Upon the minister of state:
View him soon after to inferiors
Aping the conduct of superiors:
He promises with equal air,
And to perform takes equal care,
He in his turn finds imitators;
At court, the porters, lackeys, waiters,
Their masters' manners still contract,
And footmen lords and dukes can act;
Thus at the court, both great and small
Behave alike for all ape all.

I'm sure it may be justly said,
His feet are useful as his head.

Lastly, vouchsafe t'observe his hand,
Fill'd with a svake-incircled wand;
By classic authors terin'd caducens,
And highly fam'd for several uses :
To wit-most wond'rously endu'd,
No poppy-water half so good;
For let folks only get a touch,
Its soporific virtue's such,
Though ne'er so much awake before,
That quickly they begin to snore.
Add too, what certain writers tell,
With this be drives men's souls to Hell.

Now to apply, begin we then:
His wand's a modern author's pen;
The serpents round about it twin'd
Denote him of the reptile kind;
Denote the rage with which he writes,
His frothy slayer, venom'd bites;
An equal semblance still to keep,
Alike too both conduce to sleep.
This diff'rence only, as the god
Drove souls to Tart'rus with his rod,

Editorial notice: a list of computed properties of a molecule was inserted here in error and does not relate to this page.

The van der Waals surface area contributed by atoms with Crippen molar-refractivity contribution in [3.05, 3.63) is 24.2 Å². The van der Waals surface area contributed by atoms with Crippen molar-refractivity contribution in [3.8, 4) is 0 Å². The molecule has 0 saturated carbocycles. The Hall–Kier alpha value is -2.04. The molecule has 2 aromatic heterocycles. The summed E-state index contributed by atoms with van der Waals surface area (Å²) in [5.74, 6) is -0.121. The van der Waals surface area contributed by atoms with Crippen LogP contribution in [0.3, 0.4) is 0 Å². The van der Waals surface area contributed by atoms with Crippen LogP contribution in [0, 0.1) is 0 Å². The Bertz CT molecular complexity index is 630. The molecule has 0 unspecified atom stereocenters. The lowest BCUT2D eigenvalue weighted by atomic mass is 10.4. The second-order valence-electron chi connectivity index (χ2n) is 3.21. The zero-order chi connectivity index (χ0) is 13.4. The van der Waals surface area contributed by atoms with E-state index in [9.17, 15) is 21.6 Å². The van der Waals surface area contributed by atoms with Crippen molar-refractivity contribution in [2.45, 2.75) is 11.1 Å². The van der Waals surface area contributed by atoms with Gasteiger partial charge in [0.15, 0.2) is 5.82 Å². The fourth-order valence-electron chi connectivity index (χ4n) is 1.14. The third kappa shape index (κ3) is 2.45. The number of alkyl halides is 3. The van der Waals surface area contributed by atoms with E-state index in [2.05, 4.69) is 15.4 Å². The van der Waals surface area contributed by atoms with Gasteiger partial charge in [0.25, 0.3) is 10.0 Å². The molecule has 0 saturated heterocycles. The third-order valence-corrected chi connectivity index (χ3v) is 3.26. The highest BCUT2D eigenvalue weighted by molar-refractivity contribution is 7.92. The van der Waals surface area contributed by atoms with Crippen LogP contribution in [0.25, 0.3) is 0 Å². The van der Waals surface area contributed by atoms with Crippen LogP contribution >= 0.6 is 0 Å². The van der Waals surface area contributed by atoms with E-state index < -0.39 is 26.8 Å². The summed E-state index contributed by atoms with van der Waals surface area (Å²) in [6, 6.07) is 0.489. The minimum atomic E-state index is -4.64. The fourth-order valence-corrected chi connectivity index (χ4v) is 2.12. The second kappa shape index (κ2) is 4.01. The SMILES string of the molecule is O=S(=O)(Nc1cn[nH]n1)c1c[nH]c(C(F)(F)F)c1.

With his goose-quill the scribbling elf
Instead of others, damns himself.

And here my simile almost tript,
Yet grant a word by way of postscript.
Moreover, Merc'ry had a failing :
Well! what of that? out with it-stealing;
In which all modern bards agree,
Being each as great a thief as he:
But e'en this deity's existence
Shall lend my simile assistance.
Our modern bards! why what a pox
Are they but senseless stones and blocks?




Sure 'twas by Providence design'd,

Rather in pity than in hate, That he should be, like Cupid, blind,

To save him from Narcissus' fate.





IN THE MANNER OF SWIFT. Long had I sought in vain to find A likeness for the scribbling kind; The modern scribbling kind, who write In wit, and sense, and Nature's spite : Till reading, I forget wþat day on, A chapter out of Tooke's Pantheon, I think I met with something there, "To suit my purpose to a hair; But let us not proceed so furious, First please to turn to god Mercurius : You'll find him pictur'd at full length In book the second, page the tenth : The stress of all my proofs on bim I lay, And now proceed we to our simile.

Imprimis, pray observe bis hat,
Wings upon either side-mark that.
Well! what is it from thence we gather?
Why these denote a brain of feather.
A brain of feather! very right,
With uit that's flighty, learning light;
Such as to modern bards decreed;